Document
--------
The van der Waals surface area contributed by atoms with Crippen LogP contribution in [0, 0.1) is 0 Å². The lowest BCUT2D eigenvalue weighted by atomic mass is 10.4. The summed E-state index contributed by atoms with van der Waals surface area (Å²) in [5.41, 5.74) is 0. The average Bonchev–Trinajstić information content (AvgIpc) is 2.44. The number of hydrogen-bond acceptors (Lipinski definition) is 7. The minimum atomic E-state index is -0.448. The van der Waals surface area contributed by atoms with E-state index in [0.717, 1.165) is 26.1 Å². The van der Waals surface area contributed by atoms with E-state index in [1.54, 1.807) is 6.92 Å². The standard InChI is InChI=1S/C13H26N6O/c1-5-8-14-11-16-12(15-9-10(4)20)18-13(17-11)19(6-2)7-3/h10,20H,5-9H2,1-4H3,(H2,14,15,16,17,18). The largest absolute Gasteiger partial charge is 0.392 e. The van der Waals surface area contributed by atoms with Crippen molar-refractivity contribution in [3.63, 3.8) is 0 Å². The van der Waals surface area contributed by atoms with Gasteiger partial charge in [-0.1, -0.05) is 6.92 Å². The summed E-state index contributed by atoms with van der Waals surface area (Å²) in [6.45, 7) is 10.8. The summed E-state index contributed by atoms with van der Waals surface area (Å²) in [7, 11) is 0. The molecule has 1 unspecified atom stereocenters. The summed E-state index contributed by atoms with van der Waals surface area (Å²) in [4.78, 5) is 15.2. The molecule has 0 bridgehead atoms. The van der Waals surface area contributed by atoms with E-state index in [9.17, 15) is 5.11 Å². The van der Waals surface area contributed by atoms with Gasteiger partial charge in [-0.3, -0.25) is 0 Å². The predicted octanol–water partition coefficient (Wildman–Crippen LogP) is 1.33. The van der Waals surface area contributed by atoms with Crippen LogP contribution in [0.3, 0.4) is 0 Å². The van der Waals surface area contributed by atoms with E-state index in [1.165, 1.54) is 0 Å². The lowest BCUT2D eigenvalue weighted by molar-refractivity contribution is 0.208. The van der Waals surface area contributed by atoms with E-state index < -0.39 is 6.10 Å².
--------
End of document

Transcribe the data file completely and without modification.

The van der Waals surface area contributed by atoms with Crippen LogP contribution in [0, 0.1) is 0 Å². The lowest BCUT2D eigenvalue weighted by atomic mass is 10.4. The summed E-state index contributed by atoms with van der Waals surface area (Å²) in [5.41, 5.74) is 0. The average Bonchev–Trinajstić information content (AvgIpc) is 2.44. The number of hydrogen-bond acceptors (Lipinski definition) is 7. The minimum atomic E-state index is -0.448. The van der Waals surface area contributed by atoms with E-state index in [0.717, 1.165) is 26.1 Å². The van der Waals surface area contributed by atoms with E-state index in [1.54, 1.807) is 6.92 Å². The standard InChI is InChI=1S/C13H26N6O/c1-5-8-14-11-16-12(15-9-10(4)20)18-13(17-11)19(6-2)7-3/h10,20H,5-9H2,1-4H3,(H2,14,15,16,17,18). The largest absolute Gasteiger partial charge is 0.392 e. The van der Waals surface area contributed by atoms with Crippen molar-refractivity contribution in [3.63, 3.8) is 0 Å². The van der Waals surface area contributed by atoms with Gasteiger partial charge in [-0.1, -0.05) is 6.92 Å². The summed E-state index contributed by atoms with van der Waals surface area (Å²) in [6.45, 7) is 10.8. The summed E-state index contributed by atoms with van der Waals surface area (Å²) in [7, 11) is 0. The molecule has 1 unspecified atom stereocenters. The summed E-state index contributed by atoms with van der Waals surface area (Å²) in [4.78, 5) is 15.2. The molecule has 0 bridgehead atoms. The van der Waals surface area contributed by atoms with E-state index in [9.17, 15) is 5.11 Å². The van der Waals surface area contributed by atoms with Gasteiger partial charge in [-0.3, -0.25) is 0 Å². The predicted octanol–water partition coefficient (Wildman–Crippen LogP) is 1.33. The van der Waals surface area contributed by atoms with Crippen LogP contribution in [0.3, 0.4) is 0 Å². The van der Waals surface area contributed by atoms with E-state index in [1.165, 1.54) is 0 Å². The lowest BCUT2D eigenvalue weighted by molar-refractivity contribution is 0.208. The van der Waals surface area contributed by atoms with E-state index < -0.39 is 6.10 Å².